Skylake processors rolled out in 2015, as a follow-up to Broadwell–a 14nm die shrink (tick) of the 22nm Haswell (Intel’s pre-Skylake tock). Skylake was the last time we saw a “tock” (an entirely new microarchitecture for desktop CPUs).
Since then, Intel CPUs for desktops have all been an optimization of Skylake or one of Skylake’s descendants. This has led to better processors, as recent generations have brought more cores and higher clock speeds. These have provided better performance, but base improvements and new features have been rarer.
After Skylake came Kaby Lake, which was designed to fill the gap when Intel’s next “tick” (or die shrink) from 14nm to 10nm didn’t pan out. Instead, Kaby Lake rolled out as a 14nm+ improvement to Skylake.
Coffee Lake for desktops started rolling out in 2017, using Intel’s so-called 14nm++ process. Then, servers and high-end desktops got Cascade Lake CPUs. Finally, in 2020, we’ve gotten Comet Lake, which is, again, built on a 14nm++ process. At this writing, these are the latest desktop processors, and they offer some very nice performance improvements over their predecessors. The top CPUs in this generation have more cores and the ability to go past a clock speed of 5 GHz.
Yet all of these desk- and laptop improvements can be traced back directly to Skylake, and that’s not necessarily a bad thing, as we mentioned earlier. A new Comet Lake-S chip for desktops is certainly a better choice than an original Skylake CPU.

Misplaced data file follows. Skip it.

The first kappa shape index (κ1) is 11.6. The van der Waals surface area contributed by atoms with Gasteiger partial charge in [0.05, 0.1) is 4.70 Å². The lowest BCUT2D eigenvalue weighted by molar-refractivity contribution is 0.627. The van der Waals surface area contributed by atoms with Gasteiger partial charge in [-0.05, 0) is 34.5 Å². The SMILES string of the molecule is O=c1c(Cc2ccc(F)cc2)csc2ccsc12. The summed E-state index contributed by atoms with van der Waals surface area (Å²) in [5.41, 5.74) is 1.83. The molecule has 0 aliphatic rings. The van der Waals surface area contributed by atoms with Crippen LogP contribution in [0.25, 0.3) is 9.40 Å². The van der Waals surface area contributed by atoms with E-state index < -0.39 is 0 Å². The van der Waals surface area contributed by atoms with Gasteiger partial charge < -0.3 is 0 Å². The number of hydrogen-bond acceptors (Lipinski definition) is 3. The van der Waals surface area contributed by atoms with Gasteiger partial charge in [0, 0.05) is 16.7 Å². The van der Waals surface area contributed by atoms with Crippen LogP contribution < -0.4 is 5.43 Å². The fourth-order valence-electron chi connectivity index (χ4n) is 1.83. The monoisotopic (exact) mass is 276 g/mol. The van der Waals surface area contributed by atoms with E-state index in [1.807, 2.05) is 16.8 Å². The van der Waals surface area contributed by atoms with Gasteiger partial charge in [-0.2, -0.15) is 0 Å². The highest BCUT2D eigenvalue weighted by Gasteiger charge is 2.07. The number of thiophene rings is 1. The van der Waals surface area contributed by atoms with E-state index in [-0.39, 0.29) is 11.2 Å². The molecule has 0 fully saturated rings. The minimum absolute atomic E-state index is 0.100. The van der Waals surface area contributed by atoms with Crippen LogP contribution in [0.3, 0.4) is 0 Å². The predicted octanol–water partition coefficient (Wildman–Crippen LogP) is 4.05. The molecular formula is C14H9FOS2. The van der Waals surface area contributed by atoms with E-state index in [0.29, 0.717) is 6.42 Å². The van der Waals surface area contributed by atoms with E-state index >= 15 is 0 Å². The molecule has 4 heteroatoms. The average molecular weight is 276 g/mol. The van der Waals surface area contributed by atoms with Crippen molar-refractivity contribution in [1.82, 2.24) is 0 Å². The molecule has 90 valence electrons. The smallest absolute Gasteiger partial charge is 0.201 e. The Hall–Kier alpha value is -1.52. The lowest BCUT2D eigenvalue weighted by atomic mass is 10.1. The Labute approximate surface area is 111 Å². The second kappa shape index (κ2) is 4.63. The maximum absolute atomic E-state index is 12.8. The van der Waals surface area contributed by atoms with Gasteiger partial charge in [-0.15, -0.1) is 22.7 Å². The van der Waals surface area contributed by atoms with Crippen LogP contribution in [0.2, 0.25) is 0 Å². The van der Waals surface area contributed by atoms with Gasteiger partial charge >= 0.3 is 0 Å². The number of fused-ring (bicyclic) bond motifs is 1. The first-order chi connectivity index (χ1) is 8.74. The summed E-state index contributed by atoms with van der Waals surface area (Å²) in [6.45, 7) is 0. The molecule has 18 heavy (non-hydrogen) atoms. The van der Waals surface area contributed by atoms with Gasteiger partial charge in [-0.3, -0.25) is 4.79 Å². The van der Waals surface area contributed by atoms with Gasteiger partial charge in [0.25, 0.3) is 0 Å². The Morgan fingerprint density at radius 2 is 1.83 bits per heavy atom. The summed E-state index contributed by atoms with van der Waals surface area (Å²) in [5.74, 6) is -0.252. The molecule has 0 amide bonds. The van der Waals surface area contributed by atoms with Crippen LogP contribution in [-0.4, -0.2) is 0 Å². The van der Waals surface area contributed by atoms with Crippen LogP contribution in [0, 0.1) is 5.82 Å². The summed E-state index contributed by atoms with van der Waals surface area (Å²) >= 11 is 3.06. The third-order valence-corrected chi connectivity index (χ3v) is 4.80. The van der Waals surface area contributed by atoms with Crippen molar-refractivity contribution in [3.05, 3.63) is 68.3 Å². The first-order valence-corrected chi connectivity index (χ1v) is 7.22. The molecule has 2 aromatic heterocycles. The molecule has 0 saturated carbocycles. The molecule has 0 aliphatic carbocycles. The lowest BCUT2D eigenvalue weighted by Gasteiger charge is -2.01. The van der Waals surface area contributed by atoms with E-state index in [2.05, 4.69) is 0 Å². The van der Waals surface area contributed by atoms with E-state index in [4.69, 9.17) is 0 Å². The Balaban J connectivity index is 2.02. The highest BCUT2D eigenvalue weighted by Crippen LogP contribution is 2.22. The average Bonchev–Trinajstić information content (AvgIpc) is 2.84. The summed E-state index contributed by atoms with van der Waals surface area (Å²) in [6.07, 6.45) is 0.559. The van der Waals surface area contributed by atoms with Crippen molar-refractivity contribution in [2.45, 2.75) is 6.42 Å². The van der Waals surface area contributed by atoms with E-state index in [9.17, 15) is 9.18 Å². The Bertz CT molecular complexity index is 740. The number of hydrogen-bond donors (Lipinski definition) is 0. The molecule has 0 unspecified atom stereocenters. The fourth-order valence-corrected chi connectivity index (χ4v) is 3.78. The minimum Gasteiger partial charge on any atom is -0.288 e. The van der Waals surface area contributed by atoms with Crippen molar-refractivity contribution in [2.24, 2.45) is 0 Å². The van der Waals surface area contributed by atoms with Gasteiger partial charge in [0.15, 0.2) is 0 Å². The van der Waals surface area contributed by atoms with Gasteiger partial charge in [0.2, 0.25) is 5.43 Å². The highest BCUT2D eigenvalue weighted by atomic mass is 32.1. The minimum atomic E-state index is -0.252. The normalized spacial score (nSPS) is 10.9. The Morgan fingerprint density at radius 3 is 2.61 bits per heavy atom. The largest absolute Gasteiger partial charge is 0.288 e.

Still, Intel fans and desktop PC builders are eagerly awaiting the next jump in CPU desktop design from the company. This could come in late 2020 or early 2021, with the new Rocket Lake processors.
If current reports are correct, Rocket Lake will be the biggest change to come to Intel desktop CPUs in five years. According to claims, it houses a new microarchitecture distinct from Skylake, yet still relies on a 14nm++ process like its immediate predecessors.
Just as Intel’s desktop CPUs look set to receive an overhaul, so do its naming schemes. For example, if you look at Intel’s Ark site, you won’t find any products referred to as “Palm Cove.” This is because, while that name refers to the CPU core design, the few mobile CPUs using Palm Cove cores are called Cannon Lake.
Intel also did this in 2019 with Sunny Cove cores in its Ice Lake CPUs for laptops, which brings us back to what’s next for desktops: Rocket Lake. These new desktop CPUs, expected in late 2020 or early 2021, are reportedly based on Willow Cove cores. Willow Cove is also the basis for 10nm++ Tiger Lake laptop CPUs expected in mid-2020.
So, now we have two active code names for Intel processors: one for the core design and one for the new generation of CPUs. These naming schemes currently follow the pattern of giving the core designs a “Cove” designation, while the CPUs get a “Lake” name. Don’t count on that cove-to-lake naming scheme to last forever, but it’s a helpful guide for now.
Again, code names aren’t descriptive in and of themselves. However, if you learn what’s behind the names, they’ll help you understand what kind of CPUs are currently available from Intel.
Even if you don’t learn the names of all the cores and CPUs, it’s enough to know that there are core designs with code names which then become CPUs with different code names. Armed with just that bit of general info, you can better comprehend what the heck all those CPU reviews are talking about and purchase a better PC.